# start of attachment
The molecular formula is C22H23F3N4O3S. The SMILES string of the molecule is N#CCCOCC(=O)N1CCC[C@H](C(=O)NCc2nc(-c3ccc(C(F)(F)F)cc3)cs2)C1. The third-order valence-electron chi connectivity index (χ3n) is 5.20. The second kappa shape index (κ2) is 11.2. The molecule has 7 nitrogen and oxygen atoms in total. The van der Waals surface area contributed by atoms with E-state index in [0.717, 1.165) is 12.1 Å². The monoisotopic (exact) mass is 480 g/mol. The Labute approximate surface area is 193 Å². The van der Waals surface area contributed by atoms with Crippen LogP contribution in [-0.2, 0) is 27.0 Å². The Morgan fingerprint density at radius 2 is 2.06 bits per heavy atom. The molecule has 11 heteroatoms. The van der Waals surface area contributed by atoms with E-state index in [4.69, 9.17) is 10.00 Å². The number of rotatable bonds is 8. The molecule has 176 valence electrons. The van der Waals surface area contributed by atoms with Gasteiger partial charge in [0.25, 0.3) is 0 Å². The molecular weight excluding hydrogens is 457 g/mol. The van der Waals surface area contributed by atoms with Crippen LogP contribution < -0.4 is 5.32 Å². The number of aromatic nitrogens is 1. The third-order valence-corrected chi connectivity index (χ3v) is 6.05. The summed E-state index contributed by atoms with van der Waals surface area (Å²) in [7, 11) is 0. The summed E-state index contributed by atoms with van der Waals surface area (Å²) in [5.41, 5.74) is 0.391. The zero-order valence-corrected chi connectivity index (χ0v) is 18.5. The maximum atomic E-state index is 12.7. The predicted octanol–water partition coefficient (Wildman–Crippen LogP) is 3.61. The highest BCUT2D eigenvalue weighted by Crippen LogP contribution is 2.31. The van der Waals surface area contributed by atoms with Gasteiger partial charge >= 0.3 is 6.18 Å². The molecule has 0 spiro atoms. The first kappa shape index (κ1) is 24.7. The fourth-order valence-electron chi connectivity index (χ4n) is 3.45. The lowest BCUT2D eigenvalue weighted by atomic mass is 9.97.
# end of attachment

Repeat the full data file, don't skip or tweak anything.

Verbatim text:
The molecular formula is C22H23F3N4O3S. The SMILES string of the molecule is N#CCCOCC(=O)N1CCC[C@H](C(=O)NCc2nc(-c3ccc(C(F)(F)F)cc3)cs2)C1. The third-order valence-electron chi connectivity index (χ3n) is 5.20. The second kappa shape index (κ2) is 11.2. The molecule has 7 nitrogen and oxygen atoms in total. The van der Waals surface area contributed by atoms with E-state index in [0.717, 1.165) is 12.1 Å². The monoisotopic (exact) mass is 480 g/mol. The Labute approximate surface area is 193 Å². The van der Waals surface area contributed by atoms with Crippen LogP contribution in [-0.2, 0) is 27.0 Å². The Morgan fingerprint density at radius 2 is 2.06 bits per heavy atom. The molecule has 11 heteroatoms. The van der Waals surface area contributed by atoms with E-state index in [4.69, 9.17) is 10.00 Å². The number of rotatable bonds is 8. The molecule has 176 valence electrons. The van der Waals surface area contributed by atoms with Gasteiger partial charge in [0.25, 0.3) is 0 Å². The molecular weight excluding hydrogens is 457 g/mol. The van der Waals surface area contributed by atoms with Crippen LogP contribution < -0.4 is 5.32 Å². The number of aromatic nitrogens is 1. The third-order valence-corrected chi connectivity index (χ3v) is 6.05. The summed E-state index contributed by atoms with van der Waals surface area (Å²) in [7, 11) is 0. The summed E-state index contributed by atoms with van der Waals surface area (Å²) in [5.41, 5.74) is 0.391. The zero-order valence-corrected chi connectivity index (χ0v) is 18.5. The maximum atomic E-state index is 12.7. The predicted octanol–water partition coefficient (Wildman–Crippen LogP) is 3.61. The highest BCUT2D eigenvalue weighted by Crippen LogP contribution is 2.31. The van der Waals surface area contributed by atoms with Gasteiger partial charge >= 0.3 is 6.18 Å². The molecule has 0 spiro atoms. The first kappa shape index (κ1) is 24.7. The fourth-order valence-electron chi connectivity index (χ4n) is 3.45. The lowest BCUT2D eigenvalue weighted by atomic mass is 9.97.